On the night of August 8, 1979, a major landslide occurred in Abbotsford, Dunedin. It caused the destruction or relocation of some 70 houses, and the evacuation of over 600 people. No-one was killed. This remains the largest landslip to have occurred in an urban area of New Zealand.
Abbotsford is a suburb of Dunedin in the borough of Green Island, lying about 8 kilometres from the centre of the city.
A report in 1951, based on a University of Otago geological survey, had stated that the Abbotsford soil was unsuitable for building on because of its instability. This report was either lost or ignored, and during the 1960s housing and then the Southern Motorway were built in Abbotsford.
The land at Abbotsford is unstable because of the combination of different types of soils. The bedrock is covered by a layer of mudstone that can swell when wet and shrink when dry, and has a slippery surface. The next layer is sand, topped off by a mixture of soils. This combination of soils can become very unstable, especially when wet.
Cracks in pipes and a gap in the street
In 1979 during May and June there were problems with cracks in water and sewage pipes, and on June 15 a gap in the earth appeared in one street. Over the next weeks the gap deepened as the earth moved by more each day. The danger of a landslide if heavy rain fell became more and more likely.
By 5 August, thirteen houses had been evacuated. On the next day a state of Civil Defence Emergency was declared and plans for the complete evacuation of the area were drawn up. There was no urgency at that time. At 9:00pm on Wednesday 8 August there were only communications staff at Civil Defence headquarters as all other staff left for the night. Seven minutes later there was a massive landslip, as the earth finally gave way. Lights went out, and a loud rumbling was heard, followed by a crushing noise as house after empty house broke up.
Landslip creates chasm
By 9:30pm the area was sealed off and the inhabitants of the remaining houses hurriedly left their homes. Many managed to leave only minutes before their houses were destroyed. What had been a narrow but growing split in the earth had now become a huge chasm almost thirty metres deep.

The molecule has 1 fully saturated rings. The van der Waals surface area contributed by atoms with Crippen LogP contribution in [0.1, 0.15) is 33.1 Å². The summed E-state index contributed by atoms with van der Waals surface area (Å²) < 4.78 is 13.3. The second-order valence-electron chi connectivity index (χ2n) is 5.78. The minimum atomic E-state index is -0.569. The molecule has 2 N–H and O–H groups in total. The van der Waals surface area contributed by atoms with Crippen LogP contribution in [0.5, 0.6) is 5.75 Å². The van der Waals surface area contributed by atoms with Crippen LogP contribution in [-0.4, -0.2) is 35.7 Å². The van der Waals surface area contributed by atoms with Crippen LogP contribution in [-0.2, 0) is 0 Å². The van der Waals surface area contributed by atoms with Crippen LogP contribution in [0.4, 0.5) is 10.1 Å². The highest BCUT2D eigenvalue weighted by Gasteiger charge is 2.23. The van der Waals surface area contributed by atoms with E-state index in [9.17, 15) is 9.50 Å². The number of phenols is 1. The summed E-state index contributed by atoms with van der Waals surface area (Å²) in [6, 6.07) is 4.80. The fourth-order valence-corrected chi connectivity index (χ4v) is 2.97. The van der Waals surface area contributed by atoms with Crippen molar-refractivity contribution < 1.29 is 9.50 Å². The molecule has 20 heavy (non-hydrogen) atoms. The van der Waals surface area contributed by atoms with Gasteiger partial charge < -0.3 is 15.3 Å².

17 people were stranded on a strip of land in the middle of the landslide. Rescue authorities quickly called for a night-flying helicopter. The helicopter had to be brought from Waimate, which would take some time. In the meantime a rescue party of fire officers and one volunteer struggled to make their way across the broken ground. They reached the stranded people by 11:00pm. A rope was stretched across the chasm and the stranded residents were rescued by the time the helicopter arrived 20 minutes later. Altogether 640 people had been moved out of the endangered area in the hours between the landslide at 9:10pm and 2:30am.
The next morning the extent of damage could be looked at and it was decided to demolish some of the remaining houses near the edge of the cliff. Other houses further away were to be moved intact to more stable land. Over the next two days those people who had had to leave their homes were able to return and collect some of their belongings. For those people whose houses were close to the edge of the cliff, they were limited to what could be collected in just a few minutes and carried in two rubbish bags. The remains of the houses were then bulldozed into the chasm and buried. By September 10 the State of Civil Emergency had been lifted. In that time, thirteen houses had been demolished, and another eighteen shifted to a storage area until they were relocated.
How many died?
No people died.
Other events and outcomes
69 houses were destroyed or relocated. 7 hectares of the housing area had slid almost 50 metres down the hillside.
The cost of the damage was estimated to be over 4 million dollars, but most was paid out by the Earthquake and War Damages Commission.
A commission of inquiry released a report in 1980 stating that the likelihood of the land slipping had been increased by the development of the housing area and the building of the motorway.
Abbotsford was the biggest landslip to have occurred in a built-up area of New Zealand.
More information and sources
- The Abbotsford landslide, Kevin Boon, Wellington, 1995.
- Landslide: the Abbotsford disaster, August 1, 1979, Ian Alexander Stuart, Dunedin, 1979.
- Search our catalogue for more about the Abbotsford landslide.
- The Abbotsford landslide at Te Ara.
- Slideshow of Abbotsford landslide images, including what the site looks like today from the Otago Daily Times archive